It was a beautiful weekend in north Georgia as the Craddock Center held its annual Appalachian Weekend. Appalachian Weekend celebrates the art, craft and folklore of southern Appalachia. The Craddock Center serves to relieve poverty and illiteracy in the north Georgia area where it is located. For those who don't know, Cherry Log is located right halfway between Maxwell and Lucius (seriously, about 90 miles north of Atlanta).
For me, it was a beautiful weekend to see old friends again. Cherry Log Christian Church was my first ministry out of seminary, at the time a new congregation, so the invitation to come back for Appalachian Weekend and play was readily accepted. Many members of the church displayed their mountain crafts: Ron Midkiff's bead weaving, baskets by Jim Wieland and the unique painting style of C.W. Connor, just to name a few.
Curator Anna Fariello, a former research fellow with the Smithsonian American Art Museum and former field researcher for the Smithsonian Folklife Center, spoke on the revival of southern craft in the mountains during the Saturday afternoon program. It was an honor to precede her lecture with music. I've never been the warmup act for a curator before. I must say it was a grand experience. Wayfaring Stranger was, of course, on the set list along with other mountain gospel tunes.
It was while serving in Cherry Log that I first heard Five Pounds of Possum. During the fall when folks from the city would come up to drink in the dazzling fall displays in the mountains, art and craft fairs would pop up all over. I played at one apple barn, and after my set I listened to the group after me, and they played the best song about roadkill I've ever heard. Well, they played the only song about roadkill I've ever heard. From that point on I wanted to learn it. Now, with a little help from Google, it's part of the repertoire. Every performer needs a good roadkill song.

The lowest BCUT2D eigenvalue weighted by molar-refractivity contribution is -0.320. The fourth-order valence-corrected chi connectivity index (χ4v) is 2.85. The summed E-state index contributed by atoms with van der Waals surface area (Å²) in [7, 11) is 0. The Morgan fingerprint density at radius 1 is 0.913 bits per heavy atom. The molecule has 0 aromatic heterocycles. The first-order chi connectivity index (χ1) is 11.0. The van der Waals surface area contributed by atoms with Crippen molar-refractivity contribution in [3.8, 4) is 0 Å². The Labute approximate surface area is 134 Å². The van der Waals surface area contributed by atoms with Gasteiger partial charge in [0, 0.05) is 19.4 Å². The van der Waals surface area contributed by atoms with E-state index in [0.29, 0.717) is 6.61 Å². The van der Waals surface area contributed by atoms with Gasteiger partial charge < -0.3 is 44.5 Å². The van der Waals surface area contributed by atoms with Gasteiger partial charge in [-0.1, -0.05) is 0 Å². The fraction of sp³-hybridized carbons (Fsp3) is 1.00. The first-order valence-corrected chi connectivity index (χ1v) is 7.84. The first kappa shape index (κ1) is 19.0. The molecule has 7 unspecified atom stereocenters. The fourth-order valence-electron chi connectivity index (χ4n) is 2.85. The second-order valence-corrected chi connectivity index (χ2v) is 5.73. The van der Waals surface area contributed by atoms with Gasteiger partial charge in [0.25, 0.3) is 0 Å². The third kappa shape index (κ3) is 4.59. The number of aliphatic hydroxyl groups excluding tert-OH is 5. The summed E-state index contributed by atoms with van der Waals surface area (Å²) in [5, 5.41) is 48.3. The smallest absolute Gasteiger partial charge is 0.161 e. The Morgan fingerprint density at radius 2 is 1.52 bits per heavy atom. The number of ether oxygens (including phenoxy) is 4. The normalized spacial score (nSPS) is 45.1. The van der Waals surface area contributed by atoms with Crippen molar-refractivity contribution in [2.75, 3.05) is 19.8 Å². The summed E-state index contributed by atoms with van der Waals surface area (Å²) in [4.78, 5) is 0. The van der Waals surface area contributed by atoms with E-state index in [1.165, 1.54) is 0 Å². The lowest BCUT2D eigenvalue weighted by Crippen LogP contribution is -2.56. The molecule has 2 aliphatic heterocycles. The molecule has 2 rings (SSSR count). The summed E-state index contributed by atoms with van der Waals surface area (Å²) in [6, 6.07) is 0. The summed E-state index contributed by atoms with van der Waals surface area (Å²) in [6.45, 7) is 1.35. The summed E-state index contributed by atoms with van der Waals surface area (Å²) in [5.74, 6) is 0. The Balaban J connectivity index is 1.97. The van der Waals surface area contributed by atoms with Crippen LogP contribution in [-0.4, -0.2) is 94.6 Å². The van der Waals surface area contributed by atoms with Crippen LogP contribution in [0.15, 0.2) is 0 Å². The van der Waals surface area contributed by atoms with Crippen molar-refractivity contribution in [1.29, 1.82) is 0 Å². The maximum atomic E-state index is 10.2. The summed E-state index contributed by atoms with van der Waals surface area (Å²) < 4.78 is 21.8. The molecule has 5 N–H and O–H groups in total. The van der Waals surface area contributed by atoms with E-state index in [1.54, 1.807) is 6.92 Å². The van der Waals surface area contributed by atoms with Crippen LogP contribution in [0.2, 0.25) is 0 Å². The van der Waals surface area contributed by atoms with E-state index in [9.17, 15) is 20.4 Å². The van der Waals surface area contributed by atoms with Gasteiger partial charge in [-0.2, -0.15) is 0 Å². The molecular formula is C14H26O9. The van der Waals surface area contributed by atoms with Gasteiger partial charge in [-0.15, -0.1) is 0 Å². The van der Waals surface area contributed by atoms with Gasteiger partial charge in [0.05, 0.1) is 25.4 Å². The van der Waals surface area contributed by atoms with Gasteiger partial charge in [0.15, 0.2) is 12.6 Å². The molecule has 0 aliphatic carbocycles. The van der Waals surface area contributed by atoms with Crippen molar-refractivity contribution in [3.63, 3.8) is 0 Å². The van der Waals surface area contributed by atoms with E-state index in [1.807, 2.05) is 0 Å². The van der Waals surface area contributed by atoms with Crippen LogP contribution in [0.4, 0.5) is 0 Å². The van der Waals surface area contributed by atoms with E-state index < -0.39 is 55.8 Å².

Those mountains carry a lot of good memories. Although life's circumstances prevented us from staying long, our time in Cherry Log and Blue Ridge made a lasting impression. The draw of friendships made keeps the heart connected to a place, even after being away for years. Hearts are tricky that way. They can stay with you and stay behind all at the same time.
The mountains are beautiful, especially in the fall. The photo at left was taken from the deck of the friends' house where we stayed.
The people of the mountains are beautiful, native and newcomer alike.
On Sunday morning, we worshipped at Cherry Log Christian Church, and I sang Love Divine during communion. After that, we made our way back to our Indiana home.
We'll be back. The heart draws you back to those places, to say nothing of the stomach. We didn't get any barbecue from the Pink Pig. We've got to go back!